This chapter discusses the results of spatial analysis conducted on surface survey data from the Yambol study areas of the Tundzha Regional Archaeology Project (TRAP). In the rolling landscape of the Middle Tundzha River watershed, tributary valleys serve as zones of settlement, contributing to east-west settlement systems. Elevated ridges between the tributary valleys host mortuary landscapes. These linear systems pose a challenge to quantified assessment of aggregation and dispersal due to their single dimension, and so this study focuses on rates of growth, site spacing, and hierarchy. Given the ubiquitous presence of productive soils in the tributary valleys and the lack of topographic obstacles, economic and social factors emerge as the main drivers of settlement. Historical settlement dynamics change in response to internal and external socio- economic stimuli. An Early Iron Age rise in site counts is similar to that seen in Kazanlak. After the number of sites decline in the Late Iron Age, the Roman period sees the apex of settlement. Functional differentiation is attested in stratified urban and rural sites, while surface artefacts signal that local communities engaged in crafts and commerce. After Roman-era growth abates, settlements decline during the Late Antique and Early Byzantine period. Recovery during the Mediaeval period sees a different settlement pattern established, where only a few permanent sites sit amidst an agricultural hinterland. During the Ottoman period habitations relocate to their modern placement outside of the study areas.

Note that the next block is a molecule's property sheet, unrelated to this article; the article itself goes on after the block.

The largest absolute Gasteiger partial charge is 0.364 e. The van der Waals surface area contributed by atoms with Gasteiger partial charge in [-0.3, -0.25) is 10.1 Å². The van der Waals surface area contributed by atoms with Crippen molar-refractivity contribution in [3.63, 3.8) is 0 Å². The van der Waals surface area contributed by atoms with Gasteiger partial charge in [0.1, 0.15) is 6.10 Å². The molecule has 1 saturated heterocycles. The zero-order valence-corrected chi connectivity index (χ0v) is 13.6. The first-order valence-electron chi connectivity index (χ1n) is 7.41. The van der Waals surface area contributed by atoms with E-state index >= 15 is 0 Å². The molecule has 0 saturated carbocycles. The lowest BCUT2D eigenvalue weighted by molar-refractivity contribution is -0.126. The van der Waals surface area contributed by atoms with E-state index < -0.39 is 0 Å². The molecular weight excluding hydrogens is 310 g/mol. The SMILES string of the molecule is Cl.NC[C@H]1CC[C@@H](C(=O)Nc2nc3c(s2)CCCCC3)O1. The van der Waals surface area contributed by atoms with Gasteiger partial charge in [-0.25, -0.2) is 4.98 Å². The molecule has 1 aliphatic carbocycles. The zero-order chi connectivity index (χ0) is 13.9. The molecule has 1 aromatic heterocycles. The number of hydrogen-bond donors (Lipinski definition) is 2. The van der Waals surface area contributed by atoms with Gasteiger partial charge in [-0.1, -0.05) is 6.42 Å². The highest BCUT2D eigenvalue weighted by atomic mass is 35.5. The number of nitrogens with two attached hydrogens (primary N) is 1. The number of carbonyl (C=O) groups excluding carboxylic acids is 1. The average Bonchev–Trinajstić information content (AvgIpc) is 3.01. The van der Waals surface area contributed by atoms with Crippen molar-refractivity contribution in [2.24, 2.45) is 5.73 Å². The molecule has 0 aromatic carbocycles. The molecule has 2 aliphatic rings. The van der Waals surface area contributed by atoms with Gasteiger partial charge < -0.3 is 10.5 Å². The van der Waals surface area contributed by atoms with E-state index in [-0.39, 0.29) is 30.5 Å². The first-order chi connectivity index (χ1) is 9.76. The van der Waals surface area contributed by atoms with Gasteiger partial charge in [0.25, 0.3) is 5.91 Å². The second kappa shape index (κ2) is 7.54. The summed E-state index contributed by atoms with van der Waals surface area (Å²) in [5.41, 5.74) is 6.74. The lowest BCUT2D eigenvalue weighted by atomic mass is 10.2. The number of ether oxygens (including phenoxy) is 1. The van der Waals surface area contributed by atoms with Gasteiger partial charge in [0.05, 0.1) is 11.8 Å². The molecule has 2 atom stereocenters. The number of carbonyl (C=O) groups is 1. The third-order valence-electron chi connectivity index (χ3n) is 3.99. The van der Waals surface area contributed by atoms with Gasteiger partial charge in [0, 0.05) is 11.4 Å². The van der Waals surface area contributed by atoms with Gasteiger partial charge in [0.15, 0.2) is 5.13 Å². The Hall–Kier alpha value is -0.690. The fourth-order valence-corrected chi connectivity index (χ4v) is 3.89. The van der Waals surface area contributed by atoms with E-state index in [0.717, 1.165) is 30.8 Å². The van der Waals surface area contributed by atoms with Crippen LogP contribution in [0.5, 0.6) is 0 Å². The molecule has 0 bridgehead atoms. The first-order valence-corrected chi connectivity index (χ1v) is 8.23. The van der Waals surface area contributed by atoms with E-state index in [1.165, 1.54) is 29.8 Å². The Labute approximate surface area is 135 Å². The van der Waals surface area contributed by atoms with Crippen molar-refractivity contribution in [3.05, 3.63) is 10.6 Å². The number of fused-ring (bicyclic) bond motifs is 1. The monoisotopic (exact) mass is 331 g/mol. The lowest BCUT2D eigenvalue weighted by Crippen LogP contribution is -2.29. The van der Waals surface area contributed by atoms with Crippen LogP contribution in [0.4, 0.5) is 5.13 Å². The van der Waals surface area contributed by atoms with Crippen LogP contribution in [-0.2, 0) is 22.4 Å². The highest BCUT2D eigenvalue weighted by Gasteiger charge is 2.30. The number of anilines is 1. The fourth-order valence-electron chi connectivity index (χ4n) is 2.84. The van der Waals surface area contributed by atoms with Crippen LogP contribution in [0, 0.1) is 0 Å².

|Title of host publication||The Tundzha Regional Archaeology Project|
|Subtitle of host publication||Surface Survey, Palaeoecology, and Associated Studies in Central and Southeast Bulgaria, 2009-2015 Final Report|
|Editors||Shawn Ross, Adela Sobotkova, Georgi Nekhrizov, Julia Tzvetkova, Simon Connor|
|Place of Publication||Oxford|
|Number of pages||16|
|Publication status||Published - 2018|
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- spatial statistics
- linear settlement patterns
- diachronic settlement patterns
- population dynamics
- cultural and environmental history